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Phytoplankton are the autotrophic component of the plankton community. The name comes from the Greek words φυτόν (phyton), meaning "plant", and πλαγκτός (planktos), meaning "wanderer" or "drifter".[1] Most phytoplankton are too small to be individually seen with the unaided eye. However, when present in high enough numbers, they may appear as a green discoloration of the water due to the presence of chlorophyll within their cells (although the actual color may vary with the species of phytoplankton present due to varying levels of chlorophyll or the presence of accessory pigments such as phycobiliproteins, xanthophylls, etc.).



Phytoplankton obtain energy through the process of photosynthesis and must therefore live in the well-lit surface layer (termed the euphotic zone) of an ocean, sea, lake, or other body of water. Phytoplankton account for half of all photosynthetic activity on Earth.[2] Thus phytoplankton are responsible for much of the oxygen present in the Earth's atmosphere – half of the total amount produced by all plant life.[3] Their cumulative energy fixation in carbon compounds (primary production) is the basis for the vast majority of oceanic and also many freshwater food webs (chemosynthesis is a notable exception). Since the 20th century, phytoplankton has declined by roughly 1% yearly, possibly linked to warming oceanic temperatures - as of 2010 this means a decline of 40% relative to 1950.[4][5] As a side note, one of the more remarkable food chains in the ocean – remarkable because of the small number of links – is that of phytoplankton feeding krill (a type of shrimp) feeding baleen whales.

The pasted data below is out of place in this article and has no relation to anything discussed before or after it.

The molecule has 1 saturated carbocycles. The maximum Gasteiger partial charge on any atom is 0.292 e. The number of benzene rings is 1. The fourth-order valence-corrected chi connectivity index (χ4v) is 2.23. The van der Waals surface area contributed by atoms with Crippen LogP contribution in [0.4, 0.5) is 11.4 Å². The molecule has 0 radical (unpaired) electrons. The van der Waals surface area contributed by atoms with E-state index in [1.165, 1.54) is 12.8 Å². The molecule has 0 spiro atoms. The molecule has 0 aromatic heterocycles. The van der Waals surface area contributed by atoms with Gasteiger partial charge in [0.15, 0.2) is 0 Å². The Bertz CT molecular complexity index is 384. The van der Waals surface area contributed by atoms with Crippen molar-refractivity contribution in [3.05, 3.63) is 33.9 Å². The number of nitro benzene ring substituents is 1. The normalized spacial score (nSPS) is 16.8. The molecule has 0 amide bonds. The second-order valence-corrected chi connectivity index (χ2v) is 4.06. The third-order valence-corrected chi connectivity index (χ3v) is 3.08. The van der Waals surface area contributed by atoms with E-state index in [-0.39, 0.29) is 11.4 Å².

Phytoplankton are also crucially dependent on minerals. These are primarily macronutrients such as nitrate, phosphate or silicic acid, whose availability is governed by the balance between the so-called biological pump and upwelling of deep, nutrient-rich waters. However, across large regions of the World Ocean such as the Southern Ocean, phytoplankton are also limited by the lack of the micronutrient iron. This has led to some scientists advocating iron fertilization as a means to counteract the accumulation of human-produced carbon dioxide (CO2) in the atmosphere.[6] Large-scale experiments have added iron (usually as salts such as iron sulphate) to the oceans to promote phytoplankton growth and draw atmospheric CO2 into the ocean. However, controversy about manipulating the ecosystem and the efficiency of iron fertilization has slowed such experiments.[7]

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